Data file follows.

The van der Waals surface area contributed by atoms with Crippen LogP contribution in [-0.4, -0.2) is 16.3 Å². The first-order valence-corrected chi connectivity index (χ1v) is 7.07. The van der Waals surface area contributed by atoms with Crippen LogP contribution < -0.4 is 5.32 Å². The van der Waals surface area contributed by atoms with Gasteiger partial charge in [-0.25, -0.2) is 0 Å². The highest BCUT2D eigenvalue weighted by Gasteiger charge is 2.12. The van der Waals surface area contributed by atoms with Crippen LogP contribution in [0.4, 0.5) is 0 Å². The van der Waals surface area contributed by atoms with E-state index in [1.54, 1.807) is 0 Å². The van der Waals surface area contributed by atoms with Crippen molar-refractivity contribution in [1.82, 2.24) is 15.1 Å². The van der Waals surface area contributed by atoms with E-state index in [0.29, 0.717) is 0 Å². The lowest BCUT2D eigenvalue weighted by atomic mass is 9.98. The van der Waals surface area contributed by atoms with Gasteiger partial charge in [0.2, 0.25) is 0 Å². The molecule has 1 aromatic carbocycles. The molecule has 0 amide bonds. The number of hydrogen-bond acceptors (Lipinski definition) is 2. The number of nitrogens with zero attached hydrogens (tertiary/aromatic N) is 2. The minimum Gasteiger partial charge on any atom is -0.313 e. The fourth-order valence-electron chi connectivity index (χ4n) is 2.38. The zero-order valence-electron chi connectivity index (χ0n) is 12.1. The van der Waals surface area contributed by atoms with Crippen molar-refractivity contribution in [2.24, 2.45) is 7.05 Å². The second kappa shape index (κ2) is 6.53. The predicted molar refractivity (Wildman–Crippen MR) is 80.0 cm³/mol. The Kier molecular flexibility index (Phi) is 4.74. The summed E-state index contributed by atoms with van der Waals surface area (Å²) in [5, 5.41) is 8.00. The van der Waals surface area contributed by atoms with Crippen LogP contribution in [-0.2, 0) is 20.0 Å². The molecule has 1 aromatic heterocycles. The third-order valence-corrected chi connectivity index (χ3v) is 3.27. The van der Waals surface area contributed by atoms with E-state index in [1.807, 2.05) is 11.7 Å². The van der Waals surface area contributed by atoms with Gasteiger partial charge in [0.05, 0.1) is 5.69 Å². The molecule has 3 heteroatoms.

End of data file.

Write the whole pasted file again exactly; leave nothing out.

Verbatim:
The van der Waals surface area contributed by atoms with Crippen LogP contribution in [-0.4, -0.2) is 16.3 Å². The first-order valence-corrected chi connectivity index (χ1v) is 7.07. The van der Waals surface area contributed by atoms with Crippen LogP contribution < -0.4 is 5.32 Å². The van der Waals surface area contributed by atoms with Gasteiger partial charge in [-0.25, -0.2) is 0 Å². The highest BCUT2D eigenvalue weighted by Gasteiger charge is 2.12. The van der Waals surface area contributed by atoms with Crippen LogP contribution in [0.4, 0.5) is 0 Å². The van der Waals surface area contributed by atoms with E-state index in [1.54, 1.807) is 0 Å². The van der Waals surface area contributed by atoms with Crippen molar-refractivity contribution in [1.82, 2.24) is 15.1 Å². The van der Waals surface area contributed by atoms with E-state index in [0.29, 0.717) is 0 Å². The lowest BCUT2D eigenvalue weighted by atomic mass is 9.98. The van der Waals surface area contributed by atoms with Gasteiger partial charge in [0.2, 0.25) is 0 Å². The molecule has 1 aromatic carbocycles. The molecule has 0 amide bonds. The number of hydrogen-bond acceptors (Lipinski definition) is 2. The number of nitrogens with zero attached hydrogens (tertiary/aromatic N) is 2. The minimum Gasteiger partial charge on any atom is -0.313 e. The fourth-order valence-electron chi connectivity index (χ4n) is 2.38. The zero-order valence-electron chi connectivity index (χ0n) is 12.1. The van der Waals surface area contributed by atoms with Crippen molar-refractivity contribution in [2.24, 2.45) is 7.05 Å². The second kappa shape index (κ2) is 6.53. The predicted molar refractivity (Wildman–Crippen MR) is 80.0 cm³/mol. The Kier molecular flexibility index (Phi) is 4.74. The summed E-state index contributed by atoms with van der Waals surface area (Å²) in [5, 5.41) is 8.00. The van der Waals surface area contributed by atoms with Crippen LogP contribution in [-0.2, 0) is 20.0 Å². The molecule has 1 aromatic heterocycles. The third-order valence-corrected chi connectivity index (χ3v) is 3.27. The van der Waals surface area contributed by atoms with E-state index in [1.807, 2.05) is 11.7 Å². The van der Waals surface area contributed by atoms with Gasteiger partial charge in [0.05, 0.1) is 5.69 Å². The molecule has 3 heteroatoms.